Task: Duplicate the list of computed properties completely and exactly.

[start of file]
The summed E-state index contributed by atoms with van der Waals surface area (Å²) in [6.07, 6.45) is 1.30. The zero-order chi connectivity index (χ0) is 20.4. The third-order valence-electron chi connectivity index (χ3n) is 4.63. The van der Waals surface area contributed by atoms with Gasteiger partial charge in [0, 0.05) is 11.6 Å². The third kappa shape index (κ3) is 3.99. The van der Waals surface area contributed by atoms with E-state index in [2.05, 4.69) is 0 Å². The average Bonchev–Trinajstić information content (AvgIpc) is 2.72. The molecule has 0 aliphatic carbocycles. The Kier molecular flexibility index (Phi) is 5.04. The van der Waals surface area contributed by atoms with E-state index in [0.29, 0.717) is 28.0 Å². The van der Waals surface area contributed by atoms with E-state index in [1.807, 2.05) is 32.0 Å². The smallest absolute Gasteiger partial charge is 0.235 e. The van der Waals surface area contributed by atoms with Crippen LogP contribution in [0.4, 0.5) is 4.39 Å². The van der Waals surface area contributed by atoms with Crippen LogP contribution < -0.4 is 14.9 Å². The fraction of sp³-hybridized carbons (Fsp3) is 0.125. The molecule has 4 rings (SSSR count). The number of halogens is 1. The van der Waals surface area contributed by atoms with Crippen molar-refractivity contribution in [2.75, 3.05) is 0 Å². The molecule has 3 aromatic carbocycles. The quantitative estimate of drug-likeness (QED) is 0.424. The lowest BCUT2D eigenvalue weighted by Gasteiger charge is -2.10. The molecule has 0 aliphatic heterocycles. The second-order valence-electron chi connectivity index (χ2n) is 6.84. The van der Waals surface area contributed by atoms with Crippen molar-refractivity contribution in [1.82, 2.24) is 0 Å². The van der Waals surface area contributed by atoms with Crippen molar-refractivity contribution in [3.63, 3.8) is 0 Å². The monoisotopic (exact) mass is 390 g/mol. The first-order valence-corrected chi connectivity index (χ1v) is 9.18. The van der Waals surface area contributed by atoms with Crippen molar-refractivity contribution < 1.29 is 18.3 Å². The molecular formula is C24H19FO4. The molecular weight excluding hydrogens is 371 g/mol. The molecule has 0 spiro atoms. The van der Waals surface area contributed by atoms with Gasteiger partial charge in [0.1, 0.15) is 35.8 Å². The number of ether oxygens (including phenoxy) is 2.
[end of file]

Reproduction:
The summed E-state index contributed by atoms with van der Waals surface area (Å²) in [6.07, 6.45) is 1.30. The zero-order chi connectivity index (χ0) is 20.4. The third-order valence-electron chi connectivity index (χ3n) is 4.63. The van der Waals surface area contributed by atoms with Gasteiger partial charge in [0, 0.05) is 11.6 Å². The third kappa shape index (κ3) is 3.99. The van der Waals surface area contributed by atoms with E-state index in [2.05, 4.69) is 0 Å². The average Bonchev–Trinajstić information content (AvgIpc) is 2.72. The molecule has 0 aliphatic carbocycles. The Kier molecular flexibility index (Phi) is 5.04. The van der Waals surface area contributed by atoms with E-state index in [0.29, 0.717) is 28.0 Å². The van der Waals surface area contributed by atoms with E-state index in [1.807, 2.05) is 32.0 Å². The smallest absolute Gasteiger partial charge is 0.235 e. The van der Waals surface area contributed by atoms with Crippen LogP contribution in [0.4, 0.5) is 4.39 Å². The van der Waals surface area contributed by atoms with Crippen LogP contribution < -0.4 is 14.9 Å². The fraction of sp³-hybridized carbons (Fsp3) is 0.125. The molecule has 4 rings (SSSR count). The number of halogens is 1. The van der Waals surface area contributed by atoms with Crippen molar-refractivity contribution in [2.75, 3.05) is 0 Å². The molecule has 3 aromatic carbocycles. The quantitative estimate of drug-likeness (QED) is 0.424. The lowest BCUT2D eigenvalue weighted by Gasteiger charge is -2.10. The molecule has 0 aliphatic heterocycles. The second-order valence-electron chi connectivity index (χ2n) is 6.84. The van der Waals surface area contributed by atoms with Crippen molar-refractivity contribution in [1.82, 2.24) is 0 Å². The van der Waals surface area contributed by atoms with Crippen molar-refractivity contribution in [3.63, 3.8) is 0 Å². The monoisotopic (exact) mass is 390 g/mol. The first-order valence-corrected chi connectivity index (χ1v) is 9.18. The van der Waals surface area contributed by atoms with Crippen molar-refractivity contribution < 1.29 is 18.3 Å². The molecular formula is C24H19FO4. The molecular weight excluding hydrogens is 371 g/mol. The molecule has 0 spiro atoms. The van der Waals surface area contributed by atoms with Gasteiger partial charge in [0.1, 0.15) is 35.8 Å². The number of ether oxygens (including phenoxy) is 2.